The Pomelo Fruit is quite a special tropical citrus fruit! Besides being naturaly the biggest of it’s kind, the Pomelo, aka Pummelo or Pomello, is a very healthy fruit on it’s own.
That is why I decided to share my new breakfast obsession, which is basically a Pomello smoothie with other delicious tropical fruits, further below.
At the same time I realized that handling such a massive fruit might not just be common sense, therefore I also covered below on how to open and eat a Pomelo fruit.
What is a Pomelo fruit?
The other day our neighbor gave us a homegrown Pomelo fruit from his garden. He has a Pomelo tree, which yields a good amount of Pomelo fruits and since these fruits tend to grow naturally outrageously huge, he likes to share them with the whole neighborhood.
The Pomelo tree is native to tropical Asia and South America, they even grow in Florida and California!
Some of my neighbors have a tree and as you can see in the picture below, the pomelo tree looks just like any other tree, in
You might be able to spot the round young fruits growing up high on the tree in the picture.
Pomelos are the biggest naturally growing citrus fruits in the world. The one in the picture was 2.3 kg (!) heavy and was quite a big pomelo fruit.
The fruit itself is also known as Pummelo or Pomello in different parts of the world. Ironically many people, even in Goa, think the Pomello is an outgrown Grapefruit.
What do you call the Pomelo fruit in your corner of the world?
Pomelo VS Grapefruit
Grapefruit and Pomelo are too very different fruits.
The confusion mostly arises in french too, where the pomelo might be known in some parts as a pamplemousse, yet the grapefruit goes by the same name in all french speaking parts of the globe.
Grapefruits are smaller, have a thinner orange colored skin and less “spongy” material compared to the Pomelo. Grapefruits might come in different variations but they are definitely more sour and flavorful then Pomelos.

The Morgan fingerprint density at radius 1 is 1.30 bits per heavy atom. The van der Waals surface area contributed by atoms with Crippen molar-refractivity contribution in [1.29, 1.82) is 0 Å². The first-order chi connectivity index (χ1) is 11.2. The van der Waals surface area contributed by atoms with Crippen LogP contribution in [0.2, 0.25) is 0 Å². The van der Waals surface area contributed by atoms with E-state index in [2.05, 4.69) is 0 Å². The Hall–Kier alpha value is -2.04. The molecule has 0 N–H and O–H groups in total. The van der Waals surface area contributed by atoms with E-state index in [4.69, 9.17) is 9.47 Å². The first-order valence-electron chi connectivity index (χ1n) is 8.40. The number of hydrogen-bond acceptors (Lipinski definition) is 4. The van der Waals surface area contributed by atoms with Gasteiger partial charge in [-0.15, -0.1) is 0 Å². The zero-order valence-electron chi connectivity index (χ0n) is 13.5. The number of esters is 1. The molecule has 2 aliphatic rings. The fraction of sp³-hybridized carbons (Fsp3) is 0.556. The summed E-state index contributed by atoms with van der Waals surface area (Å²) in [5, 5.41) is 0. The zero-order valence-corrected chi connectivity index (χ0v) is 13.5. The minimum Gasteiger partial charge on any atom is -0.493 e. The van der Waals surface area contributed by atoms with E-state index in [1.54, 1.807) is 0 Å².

The Pomelo fruit has a thick light green colored skin with big pores. It contains a lot of sponge inside at the borders, which is a bit shocking when you open a fruit.
Pomelos taste mellow, it has a pink salmon hue and the citrus flesh is way harder compared to a grapefruit. You can literally pick out the flesh pieces and eat it plainly that way.
The Pomelo fruit tastes a bit sour and bitter too, which I enjoy! Yet, because the fruit is not that strong in flavor, I love it, because in that way I can use it in various sweet and savory foods.
How do you eat a Pomelo fruit?
When I saw my first Pomelo fruit, I had to buy and taste it (obviously) but at the time of the purchase I didn’t consider how I would eat this gorgeous fruit.
Turns out you need a different approach to tackle a ripe Pomelo!
If you are following my Instagram stories then you might know already how to do that, but of course I did promise to spell it out here again.
Before you go ahead and take your pomelo apart, consider this…
- a grapefruit is usually cut into half and the flesh spooned/cut out
- orange and mandarins are peeled before taken apart by hand
- lemons and mosambi are cut into half and squeezed out
A Pomelo fruit is so big that you need to open up the fruit the following way. [#Instagramstories screenshots]
- Cut into half
- Slightly cut into the sponge mass of the fruit and start peeling off the big amount of sponge with your fingers so that you are left with only the fruit flesh and it’s casing. This is easier then peeling an orange!
- Then just pull apart each individual fruit casing
- Take out the flesh with your fingers and place it into a bowl. This is easy and a clean job because the fruit flesh is hard.
What I usually do is I take out all the fruit flesh and place it into a Tupperware. Then I use it to make smoothies, juice or I also like to add it to usual salads such as Kani salad, iceberg salad and similar.
Today I am sharing my recent breakfast obsession a tropical pomelo smoothie bowl which I tend to prepare with fresh fruits from the garden.
Pomelo Smoothie Bowl Recipe
- Discard Passion Fruit seeds if you don’t like them, I don’t mind the little bitterness and keep the seeds.
- Also I don’t peel my sapote as it’s homegrown. The skin usually has extra useful nutrient and besides it’s a job less to not peel the fruit. However, you need to take out the seeds from the sapote fruit.
- Place all the ingredient into the blender jar and mix to a smooth consistency.
- Enjoy your smoothie a bit cooled. Sometimes I like to sprinkle some chia or basil seeds on the smoothie before finishing a whole bowl full after work out in the morning.
More tropical fruits! 🍌
Dear Reader, do you get Pomelo wherever you are right now in the world?
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